Qantel Product Resources

Ransomware: Why You Should Care and What You Need to Know

Ransomware is quite simply what the name implies. It is malicious software that encrypts files and then demands a ransom, effectively holding your data hostage until the ransom is paid. Nobody is immune. Home users all the way up to government agencies including police departments have had to pay to regain access to their data. We know of Qantel customers who have been hit: some have paid, some have restored from backup.

Once one computer is infected, ransomware worms its way through the network infecting all attached network drives. You may not know that you've been infected for several days -- when a message that you have to pay ransom appears. By the time you see the message, the malware has done its damage undetected -- likely in multiple backups as well.

The most famous type of ransomware is CryptoLocker and its variants (the current hot one is CryptoWall). CryptoLocker encrypts your data files with the highest level of security encryption available, which is almost impossible to break unless you know the security code needed to unlock it. If you give the attackers a few hundred dollars, they’ll give you the code required to release your data. The FBI was able to neutralize CryptoLocker servers in June, but by July, a new network of servers running a variation was up.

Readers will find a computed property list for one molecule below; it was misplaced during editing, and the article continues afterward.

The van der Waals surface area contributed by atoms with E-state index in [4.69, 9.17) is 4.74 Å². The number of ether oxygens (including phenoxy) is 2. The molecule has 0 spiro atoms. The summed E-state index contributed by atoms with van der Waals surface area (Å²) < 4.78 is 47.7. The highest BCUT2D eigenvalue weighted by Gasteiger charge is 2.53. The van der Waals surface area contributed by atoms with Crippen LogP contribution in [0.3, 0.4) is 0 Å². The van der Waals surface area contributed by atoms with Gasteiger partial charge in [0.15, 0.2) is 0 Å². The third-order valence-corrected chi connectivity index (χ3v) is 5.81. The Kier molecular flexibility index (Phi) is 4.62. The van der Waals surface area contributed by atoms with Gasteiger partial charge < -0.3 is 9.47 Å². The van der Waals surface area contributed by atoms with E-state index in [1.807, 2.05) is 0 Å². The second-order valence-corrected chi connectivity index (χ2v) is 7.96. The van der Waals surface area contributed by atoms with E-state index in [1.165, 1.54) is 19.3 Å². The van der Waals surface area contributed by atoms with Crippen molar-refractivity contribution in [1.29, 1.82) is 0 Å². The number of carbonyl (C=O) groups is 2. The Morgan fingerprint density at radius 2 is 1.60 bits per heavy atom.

There are different types of ransomware but they all operate similarly: they infect your system then try to get you to use something like BitCoin to send them money. Infections usually start at a client workstation. A user simply clicks on a link in an email (from the FBI or IRS or Federal Express or anybody) or on the web and the malware is installed without the user's knowledge. Since it can take a few days for the ransom message to come up, it can be difficult to tell where and when the infection started.

How can you protect yourself? First and foremost, be sure all PCs in your network have current antivirus software running. Second, be sure everything is backed up regularly; store multiple generations of backups securely, offline and preferably offsite. We cannot stress enough the importance of having multiple generations of offline backups. Online backups are fair game to malware and other viruses. You need multiple generations since you may have backed up the infection and/or damaged data before you discovered the problem. Finally, a gentle reminder to your users about being careful what they click on and run can go a long way towards prevention.

What if you get infected? There's a website that may be able to help: you send them an infected file and they try to decrypt it, sending you the key. Qantel Technologies is not associated with the site; we are just aware it exists. For more information, please see this PC World article about freeing your files from ransomware.

You have tested your backup and restore processes recently, right? We can help you develop a backup strategy that provides the best protection for your data. Contact the Qantel Helpdesk or call us at 630.300.6997.